MURRAY — Nathan Christensen said he feels “very lucky and fortunate to be alive,” after he was involved in a serious motorcycle accident two years ago.
Christensen, 39, of Murray, was riding down Auto Mall Drive when a driver made an illegal U-turn in front of him, causing him to crash into her car, which launched him off his motorcycle and landed him 30 feet away.
After sustaining six broken ribs, a broken shoulder blade, a broken collarbone, a punctured lung, a concussion and other injuries, he said he was shocked when the staff at Intermountain Medical Center told him he would live, and he attributes his survival to the protective gear he was wearing.
“The trauma surgeon afterward told me that had it not been for my gear, they wouldn’t have been able to save me at the scene,” he said, mentioning the full helmet, riding jacket, long pants and sturdy shoes he was wearing.
His scraped-up helmet and ripped riding jacket were on display Wednesday at a news conference discussing motorcycle safety.
Christensen, along with Dr. Dave Morris, an Intermountain Medical Center trauma surgeon, and Marques Varela, motorcycle safety program manager at the Utah Department of Public Safety, shared statistics and cautions about riding motorcycles.
According to the department, 19 motorcyclists have died on Utah roads so far in 2017, and 12 of them were not wearing helmets. Similarly, in 2016, 20 of the 41 motorcyclists involved in fatal accidents were not wearing helmets.
Morris said he hopes to emphasize that the medical community does not advise against riding motorcycles, rather it strongly encourages riders to wear helmets, long pants, sturdy shoes and durable jackets.
“We’re not trying to say don’t ride motorcycles, we’re just saying to prepare for the worst,” he said.
Morris added that he often sees motorcyclists who believe they’re skilled enough to not wear protective gear. But the problem with that line of thinking, he said, is “you can’t control what the other driver is doing.”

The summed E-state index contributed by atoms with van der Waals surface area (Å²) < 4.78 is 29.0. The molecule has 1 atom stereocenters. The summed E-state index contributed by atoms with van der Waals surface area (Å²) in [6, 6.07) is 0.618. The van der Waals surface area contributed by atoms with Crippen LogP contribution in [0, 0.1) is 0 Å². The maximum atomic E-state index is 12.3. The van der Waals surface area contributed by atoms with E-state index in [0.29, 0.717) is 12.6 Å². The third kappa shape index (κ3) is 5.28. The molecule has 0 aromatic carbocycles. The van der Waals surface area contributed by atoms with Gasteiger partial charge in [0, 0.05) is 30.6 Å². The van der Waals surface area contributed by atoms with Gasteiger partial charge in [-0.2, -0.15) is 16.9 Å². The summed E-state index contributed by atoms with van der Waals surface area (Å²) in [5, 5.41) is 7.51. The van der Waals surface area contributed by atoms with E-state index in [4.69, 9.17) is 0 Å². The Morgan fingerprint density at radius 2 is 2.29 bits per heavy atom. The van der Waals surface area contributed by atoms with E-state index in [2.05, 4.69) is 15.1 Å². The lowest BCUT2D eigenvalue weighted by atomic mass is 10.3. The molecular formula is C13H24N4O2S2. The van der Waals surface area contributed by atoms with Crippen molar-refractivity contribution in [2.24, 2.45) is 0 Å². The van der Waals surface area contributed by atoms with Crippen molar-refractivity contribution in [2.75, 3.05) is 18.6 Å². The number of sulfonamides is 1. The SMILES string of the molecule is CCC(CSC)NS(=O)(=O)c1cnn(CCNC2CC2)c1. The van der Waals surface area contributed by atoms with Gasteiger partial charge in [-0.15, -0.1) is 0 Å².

Because of this, he said, motorcycle accidents are bound to happen. “What we’re really trying to emphasize is that the difference between life and death is often a good helmet.”
Kent Harrison, a 14-year Life Flight pilot who has been at Intermountain Health Care for three years, said the most important piece of safety apparel is a helmet, which he encourages motorcyclists to wear no matter how far or how fast they’re traveling.
“There’s definitely, definitely more injuries without the helmet,” he said. “The results of the accident are greatly reduced by wearing a helmet.”
Harrison said the next most important apparel is a sturdy pair of shoes, an abrasion-resistant jacket and sturdy, long pants.
“There’s a lot of people that fall over and slide, and just the sliding alone scraped off enough skin that they have to go to the ER,” he said. “We all know that riding motorcycles is inherently dangerous anyway, but if you want to mitigate that risk, have those safety things.”
Taylor Brody, marketing director of Harrison EuroSports, a Sandy motorcycle shop, emphasized the importance of riding a properly equipped motorcycle.
All motorcycle riders, he said, should make sure their bike has anti-lock brakes to prevent from sliding if the rider needs to slam on their brakes, traction trills so “if it starts to rain, you won’t slide out your back tire,” bright LED lights and bright reflectors to keep the rider safe in the dark.
“It’s super important to have a proper motorcycle,” he said. “We want everyone to be safe.”
Harrison believes he has seen an increase in riders wearing protective gear.
“We’re seeing a lot more protective vests and a lot more protective pants, so people are getting the message, but it’s slow,” he said.